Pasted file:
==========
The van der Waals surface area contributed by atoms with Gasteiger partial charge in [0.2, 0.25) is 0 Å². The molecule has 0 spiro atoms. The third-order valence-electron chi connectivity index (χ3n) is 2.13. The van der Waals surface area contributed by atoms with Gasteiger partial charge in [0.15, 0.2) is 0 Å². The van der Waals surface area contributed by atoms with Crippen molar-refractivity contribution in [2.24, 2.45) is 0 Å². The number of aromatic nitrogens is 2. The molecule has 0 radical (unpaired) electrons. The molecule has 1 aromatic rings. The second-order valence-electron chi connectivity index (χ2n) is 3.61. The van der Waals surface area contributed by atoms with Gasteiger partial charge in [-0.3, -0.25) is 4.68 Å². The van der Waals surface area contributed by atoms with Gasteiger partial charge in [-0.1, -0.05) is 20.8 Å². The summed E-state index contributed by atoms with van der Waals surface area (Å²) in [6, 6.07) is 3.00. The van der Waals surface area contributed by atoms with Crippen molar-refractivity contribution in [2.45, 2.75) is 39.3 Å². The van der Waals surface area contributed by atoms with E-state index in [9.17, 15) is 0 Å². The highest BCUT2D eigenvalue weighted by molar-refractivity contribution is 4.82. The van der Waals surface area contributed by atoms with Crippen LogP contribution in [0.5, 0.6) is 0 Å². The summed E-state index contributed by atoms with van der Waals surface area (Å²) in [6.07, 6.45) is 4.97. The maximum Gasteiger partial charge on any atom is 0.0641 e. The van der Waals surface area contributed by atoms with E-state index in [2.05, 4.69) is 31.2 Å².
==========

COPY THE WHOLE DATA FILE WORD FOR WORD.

The van der Waals surface area contributed by atoms with Gasteiger partial charge in [0.2, 0.25) is 0 Å². The molecule has 0 spiro atoms. The third-order valence-electron chi connectivity index (χ3n) is 2.13. The van der Waals surface area contributed by atoms with Gasteiger partial charge in [0.15, 0.2) is 0 Å². The van der Waals surface area contributed by atoms with Crippen molar-refractivity contribution in [2.24, 2.45) is 0 Å². The number of aromatic nitrogens is 2. The molecule has 0 radical (unpaired) electrons. The molecule has 1 aromatic rings. The second-order valence-electron chi connectivity index (χ2n) is 3.61. The van der Waals surface area contributed by atoms with Gasteiger partial charge in [-0.3, -0.25) is 4.68 Å². The van der Waals surface area contributed by atoms with Gasteiger partial charge in [-0.1, -0.05) is 20.8 Å². The summed E-state index contributed by atoms with van der Waals surface area (Å²) in [6, 6.07) is 3.00. The van der Waals surface area contributed by atoms with Crippen molar-refractivity contribution in [2.45, 2.75) is 39.3 Å². The van der Waals surface area contributed by atoms with E-state index in [9.17, 15) is 0 Å². The highest BCUT2D eigenvalue weighted by molar-refractivity contribution is 4.82. The van der Waals surface area contributed by atoms with Crippen LogP contribution in [0.5, 0.6) is 0 Å². The summed E-state index contributed by atoms with van der Waals surface area (Å²) in [6.07, 6.45) is 4.97. The maximum Gasteiger partial charge on any atom is 0.0641 e. The van der Waals surface area contributed by atoms with E-state index in [2.05, 4.69) is 31.2 Å².